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How to Plan an Affordable San Francisco Vacation

Budget travelers can have a fantastic time in the City by the Bay

vintage cable car in San Francisco

Alamy Stock Photo

En español | In San Francisco, my hometown, nothing soars with as much heart-stopping drama as the towers of the Golden Gate Bridge. Nothing, that is, except the stratospheric cost of living.

But high prices shouldn’t deter you from diving into one of America’s most dynamic and exciting cities, so long as you adopt an out-of-the-box approach to budget travel. Become a local.

Skip hotels, especially in tourist zones such as Union Square and Fisherman’s Wharf, and instead bunk in the neighborhoods where most of us live, dine and shop. Through online platforms such as Airbnb, you can rent directly from homeowners in West Portal, Inner Sunset or other residential districts within striking distance of major sights. Cozy bed-bath suites with a private entrance (and coffee maker, mini fridge and microwave for making breakfasts and picnic lunches) start at around $125 per night, including taxes and fees, with full studios slightly more.

Don’t rent a car and instead get a seven-day unlimited pass for the municipal buses, streetcars and iconic cable cars. Though your tight budget won't generally allow for taxis or online ride services, if you absolutely need a lift, do as many San Franciscans and share an Uber or Lyft with other riders for steep discounts.

Set out on Day 1 with your San Francisco C3 mobile phone pass, which offers discounted admissions for three attractions of your choice. For a bold welcome to the city, use it for a bike rental, a bay cruise, or a visit to the Exploratorium hands-on science center.

On other days use the same pass for the California Academy of Sciences and its walk-through rain forest, or top art museums such as the San Francisco Museum of Modern Art, the de Young and the Legion of Honor (the latter two count as one if visited on the same day).

San Francisco is blessed with terrific cheap eats.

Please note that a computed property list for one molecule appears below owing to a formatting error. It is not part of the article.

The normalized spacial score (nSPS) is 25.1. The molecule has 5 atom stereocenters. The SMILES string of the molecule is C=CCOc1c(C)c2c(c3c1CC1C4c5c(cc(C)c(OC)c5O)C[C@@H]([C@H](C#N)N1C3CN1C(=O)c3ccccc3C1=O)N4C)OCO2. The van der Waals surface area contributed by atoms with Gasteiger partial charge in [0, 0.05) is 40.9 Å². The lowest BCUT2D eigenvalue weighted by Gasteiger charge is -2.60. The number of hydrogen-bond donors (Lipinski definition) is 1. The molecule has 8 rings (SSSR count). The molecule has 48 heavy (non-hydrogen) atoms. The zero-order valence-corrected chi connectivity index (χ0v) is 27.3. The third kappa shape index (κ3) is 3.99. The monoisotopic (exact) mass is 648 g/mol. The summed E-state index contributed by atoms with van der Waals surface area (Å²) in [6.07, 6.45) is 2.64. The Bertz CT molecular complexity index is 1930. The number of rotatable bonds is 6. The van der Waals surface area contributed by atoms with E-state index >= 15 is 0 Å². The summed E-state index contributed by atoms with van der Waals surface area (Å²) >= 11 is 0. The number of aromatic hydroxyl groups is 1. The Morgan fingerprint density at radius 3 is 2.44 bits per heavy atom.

The Golden Gate Bridge at sunset, San Francisco, CA.

Tai Power Seeff

On Day 3, you might visit historic Mission Dolores in the Mission District, then find prodigious burritos at La Taqueria. Later in the week, shop for inexpensive souvenirs in Chinatown and lunch on fantastic steamed shrimp dumplings at tiny Dol Ho. Or hit Japanese ramen spots that dot the entire city, along with hundreds of other economical Asian eateries — from Thai and Korean to Burmese, Vietnamese (love the pho at Turtle Tower) and Indian (ditto the crepe-like Indian dosas at Dosa). Pizza is practically a civic obsession; my go-to is PizzaHacker.

Happily, much of what makes San Francisco so memorable is free: Make plans for a picnic in Golden Gate Park; world-class exhibitions at Pier 24 Photography (advance online reservations are required); barking sea lions at Pier 39; the gorgeous panorama along Crissy Field’s bayside trail. Then, of course, there’s the Golden Gate Bridge. One view of the afternoon fog wafting past its towers and you’ll leave your heart in San Francisco, not your wallet.

Splurge: Escape to Alcatraz

The “Behind the Scenes” tour ($181 for two people; $169 if you’re both 62 or older) includes a guided look at tunnels and other features not generally open to the public, a compelling audio tour of the cell house narrated in part by ex-cons and guards, and the ferry to and — fortunately — from the island prison.

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